Father Cassilly discusses two more characteristics of true friendship: the desire to be in the presence of the beloved and the desire to make sacrifices for the beloved.
As to the first, he draws upon the wisdom of St. Thomas Aquinas, who regarded the nature of friendship such that “friends are impelled to seek each other’s company, for the heart desires the presence of the object it loves.”
Father Cassilly adds: “Friendship is best content when basking in the sunshine of the friend’s countenance. It is but pain and duress, said Buddha, to be separated from what we love. Yet, almost irresistibly as one is drawn to the presence and conversation of a friend, this propensity does not constitute the essence of friendship, which is rather to rest in the well-being of another.”
Regarding the desire to makes sacrifices for one’s friend, he writes: “It is characteristic of friendship to make, and wish to make, sacrifices for another. Sunshine friendship, the idle sport of a summer day, endures only so long as it is pleasant and agreeable, and cannot weather the storms of adversity. When the halcyon days of prosperity are gone, and dark clouds shut in the horizon of the soul, and chilling blasts freeze the heart, then is the time when the cheer and warmth of friendship are needed most. To love as long as convenient is but another name for selfishness. But to come to the assistance of another, when it means the sacrifice of ease and comfort, the risking of property, and the braving of the world’s obloquy—this is the part of friendship loyal and true.”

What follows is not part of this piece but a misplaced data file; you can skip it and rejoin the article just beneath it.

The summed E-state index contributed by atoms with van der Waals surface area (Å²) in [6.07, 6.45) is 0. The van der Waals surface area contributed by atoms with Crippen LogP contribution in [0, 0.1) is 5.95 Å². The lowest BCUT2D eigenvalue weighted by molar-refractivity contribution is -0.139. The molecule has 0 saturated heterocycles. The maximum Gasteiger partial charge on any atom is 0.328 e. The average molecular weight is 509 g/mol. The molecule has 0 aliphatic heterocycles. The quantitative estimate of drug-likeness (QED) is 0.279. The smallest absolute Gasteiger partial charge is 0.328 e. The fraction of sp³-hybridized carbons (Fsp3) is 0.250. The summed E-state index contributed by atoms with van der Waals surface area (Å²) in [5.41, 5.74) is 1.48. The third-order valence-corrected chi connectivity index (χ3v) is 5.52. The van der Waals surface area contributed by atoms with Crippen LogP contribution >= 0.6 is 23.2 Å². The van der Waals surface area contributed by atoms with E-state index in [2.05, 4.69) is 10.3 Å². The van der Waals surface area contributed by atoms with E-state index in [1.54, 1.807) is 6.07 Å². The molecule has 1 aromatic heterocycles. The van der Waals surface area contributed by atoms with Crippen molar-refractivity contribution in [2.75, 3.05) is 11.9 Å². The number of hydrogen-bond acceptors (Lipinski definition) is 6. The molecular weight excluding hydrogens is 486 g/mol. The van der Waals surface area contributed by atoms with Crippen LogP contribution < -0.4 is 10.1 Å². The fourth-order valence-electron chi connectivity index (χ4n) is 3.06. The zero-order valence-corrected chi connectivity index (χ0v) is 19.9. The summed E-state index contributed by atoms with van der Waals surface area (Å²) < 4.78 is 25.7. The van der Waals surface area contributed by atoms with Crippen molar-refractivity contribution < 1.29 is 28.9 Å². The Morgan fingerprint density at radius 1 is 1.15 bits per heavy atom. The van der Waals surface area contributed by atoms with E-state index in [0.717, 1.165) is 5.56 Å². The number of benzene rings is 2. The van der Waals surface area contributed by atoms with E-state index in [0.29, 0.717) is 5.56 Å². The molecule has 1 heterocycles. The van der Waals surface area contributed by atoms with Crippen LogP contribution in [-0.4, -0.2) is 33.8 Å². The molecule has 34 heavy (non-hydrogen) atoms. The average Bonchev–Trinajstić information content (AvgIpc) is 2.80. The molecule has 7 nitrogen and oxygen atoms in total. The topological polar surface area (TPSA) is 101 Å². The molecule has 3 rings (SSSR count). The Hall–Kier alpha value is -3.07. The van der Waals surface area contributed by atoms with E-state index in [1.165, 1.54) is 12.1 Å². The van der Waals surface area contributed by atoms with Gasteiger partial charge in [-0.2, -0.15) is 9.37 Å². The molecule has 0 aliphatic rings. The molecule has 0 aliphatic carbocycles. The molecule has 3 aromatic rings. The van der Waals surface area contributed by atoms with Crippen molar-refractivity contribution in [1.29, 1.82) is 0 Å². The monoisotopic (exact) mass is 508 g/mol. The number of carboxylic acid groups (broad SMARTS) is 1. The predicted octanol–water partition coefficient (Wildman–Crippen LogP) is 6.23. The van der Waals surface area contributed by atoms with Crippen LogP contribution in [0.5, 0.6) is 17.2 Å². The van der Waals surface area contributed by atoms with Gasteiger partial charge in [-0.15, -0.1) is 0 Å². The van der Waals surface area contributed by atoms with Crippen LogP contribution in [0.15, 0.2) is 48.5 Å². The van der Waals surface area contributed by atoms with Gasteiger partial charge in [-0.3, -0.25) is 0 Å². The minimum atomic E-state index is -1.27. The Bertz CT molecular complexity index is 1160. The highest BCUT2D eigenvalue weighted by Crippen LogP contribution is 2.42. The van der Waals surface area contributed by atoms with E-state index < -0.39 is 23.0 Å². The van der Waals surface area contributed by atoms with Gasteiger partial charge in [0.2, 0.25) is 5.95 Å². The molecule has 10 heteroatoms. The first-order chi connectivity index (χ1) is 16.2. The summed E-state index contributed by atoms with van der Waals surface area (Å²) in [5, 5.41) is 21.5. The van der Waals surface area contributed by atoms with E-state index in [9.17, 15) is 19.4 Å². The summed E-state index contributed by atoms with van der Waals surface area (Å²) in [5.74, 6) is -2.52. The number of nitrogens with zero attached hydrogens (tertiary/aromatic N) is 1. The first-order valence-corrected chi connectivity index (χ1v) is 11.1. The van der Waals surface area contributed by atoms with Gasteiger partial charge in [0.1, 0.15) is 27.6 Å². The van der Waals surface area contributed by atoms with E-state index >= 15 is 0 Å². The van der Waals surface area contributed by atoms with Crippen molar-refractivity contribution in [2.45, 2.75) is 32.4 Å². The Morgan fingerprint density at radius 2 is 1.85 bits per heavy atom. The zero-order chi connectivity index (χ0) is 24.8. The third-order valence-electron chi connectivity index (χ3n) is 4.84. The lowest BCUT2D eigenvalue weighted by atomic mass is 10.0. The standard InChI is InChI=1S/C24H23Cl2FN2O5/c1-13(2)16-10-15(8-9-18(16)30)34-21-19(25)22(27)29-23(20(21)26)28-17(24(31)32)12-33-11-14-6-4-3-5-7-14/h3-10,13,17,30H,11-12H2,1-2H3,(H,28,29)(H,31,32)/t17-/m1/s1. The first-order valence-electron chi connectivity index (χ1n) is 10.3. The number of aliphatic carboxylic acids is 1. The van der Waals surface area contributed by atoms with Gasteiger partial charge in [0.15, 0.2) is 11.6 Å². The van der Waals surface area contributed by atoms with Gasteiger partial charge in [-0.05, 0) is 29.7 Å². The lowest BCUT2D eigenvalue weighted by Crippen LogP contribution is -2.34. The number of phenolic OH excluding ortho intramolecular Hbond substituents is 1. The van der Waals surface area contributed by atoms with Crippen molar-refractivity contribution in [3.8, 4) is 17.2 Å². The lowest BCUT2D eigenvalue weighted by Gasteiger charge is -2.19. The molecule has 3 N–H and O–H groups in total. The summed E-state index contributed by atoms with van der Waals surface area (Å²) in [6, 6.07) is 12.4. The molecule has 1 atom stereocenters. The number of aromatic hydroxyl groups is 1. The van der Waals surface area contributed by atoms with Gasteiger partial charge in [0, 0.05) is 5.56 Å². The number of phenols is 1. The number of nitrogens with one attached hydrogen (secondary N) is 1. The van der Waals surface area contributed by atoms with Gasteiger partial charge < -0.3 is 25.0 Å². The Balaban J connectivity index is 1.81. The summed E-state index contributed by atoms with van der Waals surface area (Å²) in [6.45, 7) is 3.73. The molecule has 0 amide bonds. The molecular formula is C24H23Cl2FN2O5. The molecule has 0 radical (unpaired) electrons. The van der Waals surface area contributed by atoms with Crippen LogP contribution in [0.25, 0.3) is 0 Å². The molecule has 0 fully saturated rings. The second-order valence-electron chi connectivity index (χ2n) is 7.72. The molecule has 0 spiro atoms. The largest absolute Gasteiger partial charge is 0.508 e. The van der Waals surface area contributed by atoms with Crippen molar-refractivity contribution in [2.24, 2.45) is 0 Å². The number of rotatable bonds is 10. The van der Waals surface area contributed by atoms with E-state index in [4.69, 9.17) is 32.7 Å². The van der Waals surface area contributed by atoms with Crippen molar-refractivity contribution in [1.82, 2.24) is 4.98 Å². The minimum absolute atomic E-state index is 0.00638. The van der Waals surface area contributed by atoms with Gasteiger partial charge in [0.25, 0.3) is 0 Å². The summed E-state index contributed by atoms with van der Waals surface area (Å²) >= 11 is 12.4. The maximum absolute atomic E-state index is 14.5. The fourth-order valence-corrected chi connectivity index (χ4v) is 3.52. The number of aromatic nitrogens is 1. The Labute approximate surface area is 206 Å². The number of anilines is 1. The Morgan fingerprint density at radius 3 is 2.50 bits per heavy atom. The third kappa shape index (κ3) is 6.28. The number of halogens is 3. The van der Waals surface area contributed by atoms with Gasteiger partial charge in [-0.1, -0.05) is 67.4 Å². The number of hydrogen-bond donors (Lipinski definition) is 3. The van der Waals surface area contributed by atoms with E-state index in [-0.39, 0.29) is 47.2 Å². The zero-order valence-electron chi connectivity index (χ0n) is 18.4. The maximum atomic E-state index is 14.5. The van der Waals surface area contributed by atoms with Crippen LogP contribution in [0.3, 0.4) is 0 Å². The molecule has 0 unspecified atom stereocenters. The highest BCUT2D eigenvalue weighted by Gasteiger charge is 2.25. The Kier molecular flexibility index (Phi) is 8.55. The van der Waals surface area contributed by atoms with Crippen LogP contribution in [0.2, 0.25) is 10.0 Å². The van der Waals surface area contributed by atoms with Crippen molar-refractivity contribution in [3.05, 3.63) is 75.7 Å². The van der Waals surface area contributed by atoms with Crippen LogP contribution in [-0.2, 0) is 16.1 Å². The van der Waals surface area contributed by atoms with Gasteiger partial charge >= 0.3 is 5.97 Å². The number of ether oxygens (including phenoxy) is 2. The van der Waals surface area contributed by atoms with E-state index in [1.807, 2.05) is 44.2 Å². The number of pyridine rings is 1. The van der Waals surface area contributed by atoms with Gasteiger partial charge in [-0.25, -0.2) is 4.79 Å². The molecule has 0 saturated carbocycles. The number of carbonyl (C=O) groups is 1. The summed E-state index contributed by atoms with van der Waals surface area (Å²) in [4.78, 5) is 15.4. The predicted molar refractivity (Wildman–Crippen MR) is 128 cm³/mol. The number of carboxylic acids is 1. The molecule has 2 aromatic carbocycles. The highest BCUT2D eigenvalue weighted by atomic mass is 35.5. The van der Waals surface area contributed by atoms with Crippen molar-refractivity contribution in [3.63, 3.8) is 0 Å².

“The inspired writer tells us he is a friend that ‘loveth at all times, and a brother is proved in distress’ (Prv 17:17). Nor does it matter that the object of affection be poor and outcast, but rather the more helpless and pitiable he is the more attentive and solicitous is the friend. And in such circumstances is friendship proved as gold in the furnace.”
“Friendship is everywhere, but it reaches its perfection of growth only in generous natures. Splendid examples of it are scattered through history, and are conserved in sacred and profane literature. Jonathan’s soul was knit to David’s, Ruth would not leave Noemi, and Paul never forgot his spiritual son, Timothy.”
Quotations from Francis Cassilly, A Story of Love, 2d ed. (St. Louis: B. Herder, 1917).